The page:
Divers hope to resume search in migrant boat tragedy
Italian divers hoped to resume the search for bodies today after a Mediterranean shipwreck tragedy in which 111 African asylum-seekers have been confirmed dead and scores more are missing.
Lampedusa: Italian divers hoped to resume the search for bodies today after a Mediterranean shipwreck tragedy in which 111 African asylum-seekers have been confirmed dead and scores more are missing.
Rough seas have forced the suspension of the operation off the remote island of Lampedusa, where fishermen today laid a wreath in the water where the disaster unfolded.
"The search is still suspended," said Leonardo Ricci, a spokesman on the island for the financial police, which also has border patrol duties.
"We have a legal but also a moral responsibility to recover all the bodies. There are hundreds of families that are waiting for news," he said.
Divers spoke of "dozens, maybe hundreds" of bodies trapped in the wreckage, which lies on the seabed at a depth of around 40 metres.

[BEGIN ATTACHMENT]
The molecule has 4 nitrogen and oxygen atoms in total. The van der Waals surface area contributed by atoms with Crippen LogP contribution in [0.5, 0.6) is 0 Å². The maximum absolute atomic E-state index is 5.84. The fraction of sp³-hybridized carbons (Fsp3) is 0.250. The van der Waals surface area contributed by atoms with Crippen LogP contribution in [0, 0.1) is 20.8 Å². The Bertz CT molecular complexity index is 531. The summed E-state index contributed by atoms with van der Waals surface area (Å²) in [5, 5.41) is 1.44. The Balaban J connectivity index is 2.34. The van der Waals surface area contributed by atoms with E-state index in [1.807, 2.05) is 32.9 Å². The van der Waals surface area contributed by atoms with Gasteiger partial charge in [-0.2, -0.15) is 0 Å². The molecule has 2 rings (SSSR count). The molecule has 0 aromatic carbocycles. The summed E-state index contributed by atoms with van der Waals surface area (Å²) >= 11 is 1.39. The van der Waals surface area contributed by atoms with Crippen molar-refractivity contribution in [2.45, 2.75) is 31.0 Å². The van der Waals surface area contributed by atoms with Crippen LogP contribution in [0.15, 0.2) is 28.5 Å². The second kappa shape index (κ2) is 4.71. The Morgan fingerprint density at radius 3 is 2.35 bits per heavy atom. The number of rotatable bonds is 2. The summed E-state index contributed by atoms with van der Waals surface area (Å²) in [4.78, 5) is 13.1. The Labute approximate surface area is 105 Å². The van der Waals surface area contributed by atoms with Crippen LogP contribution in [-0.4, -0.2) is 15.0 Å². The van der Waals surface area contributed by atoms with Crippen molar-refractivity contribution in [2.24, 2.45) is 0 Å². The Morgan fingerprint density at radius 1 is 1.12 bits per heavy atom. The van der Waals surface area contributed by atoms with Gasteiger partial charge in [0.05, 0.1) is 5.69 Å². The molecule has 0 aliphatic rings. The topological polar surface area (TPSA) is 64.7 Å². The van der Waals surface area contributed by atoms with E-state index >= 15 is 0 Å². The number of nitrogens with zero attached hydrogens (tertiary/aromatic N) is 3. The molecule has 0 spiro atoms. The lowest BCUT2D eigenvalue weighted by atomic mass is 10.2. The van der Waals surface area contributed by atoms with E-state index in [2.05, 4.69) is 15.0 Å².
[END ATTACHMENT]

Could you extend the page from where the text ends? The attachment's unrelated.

Ricci said there was a "preliminary plan" to raise the 20-metre long boat but emergency services were still working out how this could be done.
It is feared the final death toll could rise to close to 300, which would make this the worst ever Mediterranean refugee tragedy after a previous one in 1996 also off Italian shores claimed 283 lives.
Fishermen from the island, which has a population of just 6,000 people and is Italy`s southernmost point, took four boats out to sea on Saturday in a poignant commemoration for the drowned.
They sounded their horns and laid a wreath.
Hundreds of islanders attended mass and joined a candle-lit procession in the port town on Friday, calling for a "humanitarian corridor" to be set up in the Mediterranean to allow safer sea crossings for people fleeing war and persecution.
Italy has asked the European Union for greater assistance in stemming the influx of refugees, with 30,000 reported to have landed so far in 2013 -- more than four times the number for all of 2012.
Lampedusa is the main arrival point in Italy.
The tragedy has highlighted Europe`s flawed migration and asylum policy, which places an unfair burden on the countries in southern Europe where asylum-seekers first arrive, observers said.
In Italy there have also been growing calls for an overhaul of legislation against people accused of facilitating irregular immigration, a provision that critics say could penalise potential rescuers.
Meanwhile Rome mayor Ignazio Marino said the Italian capital would house the 154 survivors plucked from the waters -- all Eritreans who began their crossing in the Libyan port of Misrata.
Another survivor, the boat`s 35-year-old Tunisian skipper, has been detained as prosecutors weigh criminal charges against him for multiple murders and facilitating illegal immigration.